trixie-averill-4So it was a night to rejoice with friends, and relax, and say thank you. He and Trixie have worked together for 30 years as he worked his way from Delegate in the House to Attorney General to Governor, and he led us the entire way. She never lost faith in him. He was our leader to rally around, and many feel that may have something to do with the federal government going after him.

trixie-averill-7We drank Dan’s Hurricanes — a throwback to the New Orleans background for he and Trixie — and enjoyed his chili and other goodies. Congressman Goodlatte had just returned to Roanoke so he and Maryellen joined us as well as Delegate Chris Head. It was a night to celebrate in Roanoke.



Many thanks to Dan and Trixie for the hospitality, and to Bob for all his service to the citizens of Virginia and the nation from his years in the military and as a public servant. When he swept into office in 2009 with Bill Bolling and Ken Cuccinelli — an all-Republican ticket that won — Virginia Republicans were riding high. It was the last time.

Photos by Lynn R. Mitchell

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Glenn Davis Takes Lt. Governor Race to Shenandoah Valley

glenn-davis-11On Wednesday night, the sheer number of vehicles parked outside the meet-and-greet location was the first clue for Delegate Glenn Davis, who is vying for the Republican nomination for Lieutenant Governor of Virginia, that a huge crowd was inside.

Smiling as he walked in the front door to a packed venue, Davis found himself wading through a standing-room only crowd of nearly a hundred Valley residents (see video). Reaching out to shake hands, he listened to comments and hugged supporters who eagerly leaned in for a few words. “Thank you,” he said repeatedly, clearly grateful and maybe a little surprised at the overwhelming turnout on a cold winter night in February in this quiet corner of western Virginia.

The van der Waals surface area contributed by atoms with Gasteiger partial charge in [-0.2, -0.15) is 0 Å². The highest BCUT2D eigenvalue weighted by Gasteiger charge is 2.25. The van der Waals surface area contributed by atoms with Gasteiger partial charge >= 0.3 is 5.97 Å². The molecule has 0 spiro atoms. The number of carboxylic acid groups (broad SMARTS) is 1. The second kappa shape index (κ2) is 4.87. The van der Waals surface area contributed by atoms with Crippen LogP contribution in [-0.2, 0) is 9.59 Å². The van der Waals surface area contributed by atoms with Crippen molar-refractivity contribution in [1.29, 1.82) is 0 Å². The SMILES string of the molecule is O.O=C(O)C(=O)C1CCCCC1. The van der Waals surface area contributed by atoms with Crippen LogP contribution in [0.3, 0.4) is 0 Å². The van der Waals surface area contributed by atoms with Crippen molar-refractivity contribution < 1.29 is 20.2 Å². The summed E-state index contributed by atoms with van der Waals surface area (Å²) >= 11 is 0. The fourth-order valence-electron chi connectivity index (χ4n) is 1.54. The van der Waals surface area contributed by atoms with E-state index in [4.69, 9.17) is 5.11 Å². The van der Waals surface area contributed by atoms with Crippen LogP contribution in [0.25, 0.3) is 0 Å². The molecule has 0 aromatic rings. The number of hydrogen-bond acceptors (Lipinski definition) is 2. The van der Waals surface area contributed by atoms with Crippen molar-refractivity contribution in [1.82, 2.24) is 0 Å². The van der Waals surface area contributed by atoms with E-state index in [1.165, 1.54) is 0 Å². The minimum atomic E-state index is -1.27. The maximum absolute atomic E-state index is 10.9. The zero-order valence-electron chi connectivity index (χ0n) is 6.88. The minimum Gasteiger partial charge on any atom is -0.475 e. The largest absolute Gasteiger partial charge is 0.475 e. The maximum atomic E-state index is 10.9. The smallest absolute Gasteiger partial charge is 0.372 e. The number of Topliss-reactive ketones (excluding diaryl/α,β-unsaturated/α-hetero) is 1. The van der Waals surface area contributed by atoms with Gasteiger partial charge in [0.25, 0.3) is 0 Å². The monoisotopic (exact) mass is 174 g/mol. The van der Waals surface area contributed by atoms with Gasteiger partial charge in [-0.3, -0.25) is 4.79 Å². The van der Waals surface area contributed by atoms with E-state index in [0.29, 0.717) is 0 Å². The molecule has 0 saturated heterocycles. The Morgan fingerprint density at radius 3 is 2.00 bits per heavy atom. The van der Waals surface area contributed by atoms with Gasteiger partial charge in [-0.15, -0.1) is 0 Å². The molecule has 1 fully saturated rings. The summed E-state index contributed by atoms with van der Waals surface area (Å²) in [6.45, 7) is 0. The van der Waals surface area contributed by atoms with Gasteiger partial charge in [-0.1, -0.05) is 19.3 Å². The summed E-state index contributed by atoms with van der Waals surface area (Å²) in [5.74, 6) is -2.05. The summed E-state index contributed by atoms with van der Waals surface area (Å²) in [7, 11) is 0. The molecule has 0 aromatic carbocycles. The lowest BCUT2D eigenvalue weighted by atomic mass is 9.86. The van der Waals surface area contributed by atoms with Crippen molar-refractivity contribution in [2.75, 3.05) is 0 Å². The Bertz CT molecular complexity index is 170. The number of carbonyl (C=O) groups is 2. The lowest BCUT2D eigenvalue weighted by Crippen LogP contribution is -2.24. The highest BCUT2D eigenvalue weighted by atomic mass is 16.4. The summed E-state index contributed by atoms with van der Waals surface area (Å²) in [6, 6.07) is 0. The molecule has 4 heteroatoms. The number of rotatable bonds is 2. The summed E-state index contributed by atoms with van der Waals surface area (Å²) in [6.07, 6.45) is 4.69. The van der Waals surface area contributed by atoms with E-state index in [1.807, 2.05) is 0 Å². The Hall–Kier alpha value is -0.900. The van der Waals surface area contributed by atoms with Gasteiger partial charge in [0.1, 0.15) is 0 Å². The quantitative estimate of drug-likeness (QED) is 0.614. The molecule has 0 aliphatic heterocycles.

They had turned out to meet the 42-year-old candidate who had dashed out of Richmond as soon as the day’s General Assembly session ended and boarded “Mello Yellow,” his traveling RV, arriving a few minutes later than anticipated because of a busy session that lasted longer than expected. His smile broadened as an excitement radiated from the crowd that filled the entire downstairs of Anne and Scott Seaton’s home. The living room was full. The sitting room was full. The kitchen, dining, and family rooms were crammed with a sea of faces.

Davis, a self-made businessman who thrives on the techie side of commerce, and who served in his youth as then-Delegate Bob McDonnell’s legislative aide, made his way to the window-lined alcove behind the dining table filled with appetizers. From the framed niche with children’s pictures taped to the panes, he spoke to the hushed room about his background growing up in an Italian family where he learned his strict work ethic, and his reasons for running (see video). It was not, he said, for the title, the glory, or the power. It was for what he felt he could contribute and give back to Virginia.

His remarks were vintage Glenn Davis — part businessman, part technology junkie, part entrepreneur … animated and friendly yet direct, with his thoughts pouring out in a rush of words as he described growing the economy and creating jobs, issues that encourage him to continually think outside the box. He is a problem solver, and you get the sense he actually enjoys the challenge of searching for answers to demanding issues.

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Concerns Addressed as Optimistism Grows for Passage of ‘Tebow Bill’


Last week when I wrote about Delegate Rob Bell’s HB 1578 aka the Tebow Bill  passing the Virginia House of Delegates, some commenters had questions about allowing homeschooled student access to the public school sports programs even though homeschooling has been a legal educational choice for almost 40 years.